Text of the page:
The mileuristas are those Spaniards born approximately between 1965 and 1985 (generation X in the USA). I don’t know how Spain has a GDP as high as it does, but the average salary is something like 1,600 Euros a month and about 58% of the population lives off less than 1,100 a month. A lot of people (mostly immigrants and the young) make a minimum wage of 700 E a month, which you get for any regular cafe job, and can demand any number of hours.
Add to that the fact that there is over 20% unemployment overall, and over 40% for the youth, and you’ve got the perfect recipe for a lost generation of the middle class that won’t be able to afford a flat, children, vacations, etc.
So what do middle class kids do instead? Study, a long, long time—meaning that competition is high, and you have to study even longer. They live at home until they get married, often into their 30’s. And, reversing the trend of a few decades of in-migration, they are beginning to move abroad again. A similar phenomenon is occurring in Ireland and Portugal, also nations which, after decades of sending people abroad, got rich rapidly (and unstably), then crashed, and have now returned to become exporters of their young and bright. Not many, apparently, want to end up still a mileurista well into their thirties, though they often have no choice.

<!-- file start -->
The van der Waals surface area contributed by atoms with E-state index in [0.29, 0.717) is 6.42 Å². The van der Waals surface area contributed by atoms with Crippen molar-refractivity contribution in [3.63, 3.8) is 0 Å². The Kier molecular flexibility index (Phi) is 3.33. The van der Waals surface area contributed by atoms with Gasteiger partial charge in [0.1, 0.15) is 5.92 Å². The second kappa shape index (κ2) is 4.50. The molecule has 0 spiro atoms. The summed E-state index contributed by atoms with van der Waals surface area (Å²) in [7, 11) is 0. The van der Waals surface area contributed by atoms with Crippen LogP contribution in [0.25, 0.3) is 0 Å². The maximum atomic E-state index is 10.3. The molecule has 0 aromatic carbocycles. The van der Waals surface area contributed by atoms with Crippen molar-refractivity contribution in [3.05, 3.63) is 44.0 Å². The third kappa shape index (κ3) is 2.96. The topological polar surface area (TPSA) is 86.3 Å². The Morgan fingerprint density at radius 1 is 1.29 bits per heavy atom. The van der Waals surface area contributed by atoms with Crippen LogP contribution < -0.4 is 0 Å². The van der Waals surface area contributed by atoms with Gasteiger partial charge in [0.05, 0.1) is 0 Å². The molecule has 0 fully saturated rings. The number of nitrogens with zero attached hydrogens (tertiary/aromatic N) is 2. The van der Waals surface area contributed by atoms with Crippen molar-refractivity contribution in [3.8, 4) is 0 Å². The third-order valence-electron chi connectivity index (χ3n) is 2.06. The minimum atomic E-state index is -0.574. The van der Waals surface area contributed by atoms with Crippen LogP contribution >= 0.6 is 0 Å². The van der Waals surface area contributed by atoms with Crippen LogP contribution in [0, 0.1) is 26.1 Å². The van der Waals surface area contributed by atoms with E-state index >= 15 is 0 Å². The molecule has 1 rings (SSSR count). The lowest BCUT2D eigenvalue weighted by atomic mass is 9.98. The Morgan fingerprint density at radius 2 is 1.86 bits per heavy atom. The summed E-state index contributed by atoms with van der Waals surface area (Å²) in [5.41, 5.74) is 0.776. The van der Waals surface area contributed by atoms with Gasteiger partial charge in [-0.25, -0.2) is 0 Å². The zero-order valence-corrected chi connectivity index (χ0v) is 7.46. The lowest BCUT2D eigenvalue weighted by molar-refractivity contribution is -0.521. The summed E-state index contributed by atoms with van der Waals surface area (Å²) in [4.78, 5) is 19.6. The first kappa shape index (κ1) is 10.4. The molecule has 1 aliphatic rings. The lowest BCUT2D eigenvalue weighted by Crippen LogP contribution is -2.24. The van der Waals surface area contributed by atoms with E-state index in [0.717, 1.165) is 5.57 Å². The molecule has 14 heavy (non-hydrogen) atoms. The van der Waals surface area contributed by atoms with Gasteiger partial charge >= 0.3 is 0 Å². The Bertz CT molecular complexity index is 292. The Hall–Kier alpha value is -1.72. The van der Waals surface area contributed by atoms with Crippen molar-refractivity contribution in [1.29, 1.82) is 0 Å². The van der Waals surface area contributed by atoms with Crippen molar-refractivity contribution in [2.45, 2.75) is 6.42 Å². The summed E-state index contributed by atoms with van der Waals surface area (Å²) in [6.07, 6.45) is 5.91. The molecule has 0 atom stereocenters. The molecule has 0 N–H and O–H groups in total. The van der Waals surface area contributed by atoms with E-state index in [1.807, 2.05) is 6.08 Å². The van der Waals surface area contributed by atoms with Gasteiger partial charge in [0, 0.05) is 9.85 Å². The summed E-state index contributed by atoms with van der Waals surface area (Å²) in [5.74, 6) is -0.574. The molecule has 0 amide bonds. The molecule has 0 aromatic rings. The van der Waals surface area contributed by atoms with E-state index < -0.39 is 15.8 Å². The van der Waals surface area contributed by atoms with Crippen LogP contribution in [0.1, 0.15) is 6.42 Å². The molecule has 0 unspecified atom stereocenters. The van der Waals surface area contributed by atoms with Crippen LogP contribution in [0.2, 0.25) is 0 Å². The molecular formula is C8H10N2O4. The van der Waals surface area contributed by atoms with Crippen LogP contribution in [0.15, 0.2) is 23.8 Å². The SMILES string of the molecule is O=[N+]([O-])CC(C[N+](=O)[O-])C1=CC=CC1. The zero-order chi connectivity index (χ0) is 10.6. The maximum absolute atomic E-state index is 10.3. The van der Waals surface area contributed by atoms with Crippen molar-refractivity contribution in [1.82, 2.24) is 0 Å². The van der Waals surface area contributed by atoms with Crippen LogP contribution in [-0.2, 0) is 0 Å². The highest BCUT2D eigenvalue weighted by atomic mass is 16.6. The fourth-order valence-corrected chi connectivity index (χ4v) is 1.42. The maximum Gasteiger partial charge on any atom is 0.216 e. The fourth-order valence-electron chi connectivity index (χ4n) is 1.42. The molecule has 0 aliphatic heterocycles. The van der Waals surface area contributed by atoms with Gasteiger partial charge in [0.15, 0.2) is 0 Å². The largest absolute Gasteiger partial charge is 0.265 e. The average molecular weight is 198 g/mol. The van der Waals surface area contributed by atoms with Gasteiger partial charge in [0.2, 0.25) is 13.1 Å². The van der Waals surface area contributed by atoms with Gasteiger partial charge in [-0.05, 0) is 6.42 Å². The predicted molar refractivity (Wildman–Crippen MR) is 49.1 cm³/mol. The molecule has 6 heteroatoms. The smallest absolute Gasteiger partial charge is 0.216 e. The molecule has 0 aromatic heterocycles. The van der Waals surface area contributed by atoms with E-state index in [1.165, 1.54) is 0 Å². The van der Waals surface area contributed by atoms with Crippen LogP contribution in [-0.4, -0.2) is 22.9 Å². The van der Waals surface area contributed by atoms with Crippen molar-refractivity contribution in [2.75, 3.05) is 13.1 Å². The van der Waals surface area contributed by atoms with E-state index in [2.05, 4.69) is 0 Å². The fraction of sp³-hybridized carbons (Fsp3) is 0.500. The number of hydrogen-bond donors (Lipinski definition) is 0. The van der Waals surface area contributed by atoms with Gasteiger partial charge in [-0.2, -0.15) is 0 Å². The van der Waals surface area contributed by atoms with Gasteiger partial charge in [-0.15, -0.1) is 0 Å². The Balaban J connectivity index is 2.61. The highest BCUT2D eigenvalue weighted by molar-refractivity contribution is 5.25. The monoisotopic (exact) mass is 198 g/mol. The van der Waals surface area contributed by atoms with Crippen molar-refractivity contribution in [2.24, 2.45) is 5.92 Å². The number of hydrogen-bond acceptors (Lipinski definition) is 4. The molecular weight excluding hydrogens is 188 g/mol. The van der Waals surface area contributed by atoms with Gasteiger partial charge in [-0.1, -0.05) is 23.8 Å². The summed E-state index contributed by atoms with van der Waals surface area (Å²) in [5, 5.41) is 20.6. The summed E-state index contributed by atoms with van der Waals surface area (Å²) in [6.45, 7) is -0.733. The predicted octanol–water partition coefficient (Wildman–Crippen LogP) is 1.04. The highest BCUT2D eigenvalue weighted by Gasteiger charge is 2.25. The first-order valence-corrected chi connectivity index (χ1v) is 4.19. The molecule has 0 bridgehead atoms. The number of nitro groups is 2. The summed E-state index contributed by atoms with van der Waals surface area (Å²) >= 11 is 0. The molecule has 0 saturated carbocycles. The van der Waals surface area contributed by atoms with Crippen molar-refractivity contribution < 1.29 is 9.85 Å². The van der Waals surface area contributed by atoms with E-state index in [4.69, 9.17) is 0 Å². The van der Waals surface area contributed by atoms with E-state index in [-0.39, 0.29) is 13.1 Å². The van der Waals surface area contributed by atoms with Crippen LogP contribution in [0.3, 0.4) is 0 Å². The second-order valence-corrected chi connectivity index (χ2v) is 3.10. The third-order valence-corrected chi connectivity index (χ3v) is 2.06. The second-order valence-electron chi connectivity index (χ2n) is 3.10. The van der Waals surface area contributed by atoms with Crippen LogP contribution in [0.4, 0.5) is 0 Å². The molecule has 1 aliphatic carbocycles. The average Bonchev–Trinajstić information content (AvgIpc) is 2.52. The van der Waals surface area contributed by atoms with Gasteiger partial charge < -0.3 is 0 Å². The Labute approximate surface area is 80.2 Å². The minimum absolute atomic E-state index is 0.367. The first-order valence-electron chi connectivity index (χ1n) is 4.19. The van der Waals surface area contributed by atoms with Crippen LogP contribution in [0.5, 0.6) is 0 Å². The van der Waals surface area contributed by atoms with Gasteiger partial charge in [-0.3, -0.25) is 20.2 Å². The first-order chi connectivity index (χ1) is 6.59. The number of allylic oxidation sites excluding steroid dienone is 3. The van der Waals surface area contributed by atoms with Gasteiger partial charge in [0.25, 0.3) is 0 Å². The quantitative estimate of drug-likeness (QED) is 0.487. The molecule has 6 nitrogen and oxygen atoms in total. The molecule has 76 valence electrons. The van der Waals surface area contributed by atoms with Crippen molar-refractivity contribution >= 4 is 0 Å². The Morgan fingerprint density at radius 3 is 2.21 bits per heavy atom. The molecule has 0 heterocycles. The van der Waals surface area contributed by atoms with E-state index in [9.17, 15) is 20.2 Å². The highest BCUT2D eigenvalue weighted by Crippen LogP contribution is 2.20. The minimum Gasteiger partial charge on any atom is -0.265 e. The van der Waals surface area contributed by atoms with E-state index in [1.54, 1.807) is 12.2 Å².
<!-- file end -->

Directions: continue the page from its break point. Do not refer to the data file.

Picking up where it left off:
The other option for the young and middle class (only option?) is to persevere in school, pass their tests, get their Master’s degrees and try to find a government job. A typical Spaniard doest want to deal with the hectic business world. It’s not very friendly, high-paying, or secure, in Spain, so they aspire instead to become a funcionario, jobs which tend to push out any more productive jobs and indirectly cause high unemployment. It’s a vicious circle, one of the several that afflict the smaller nations of Europe.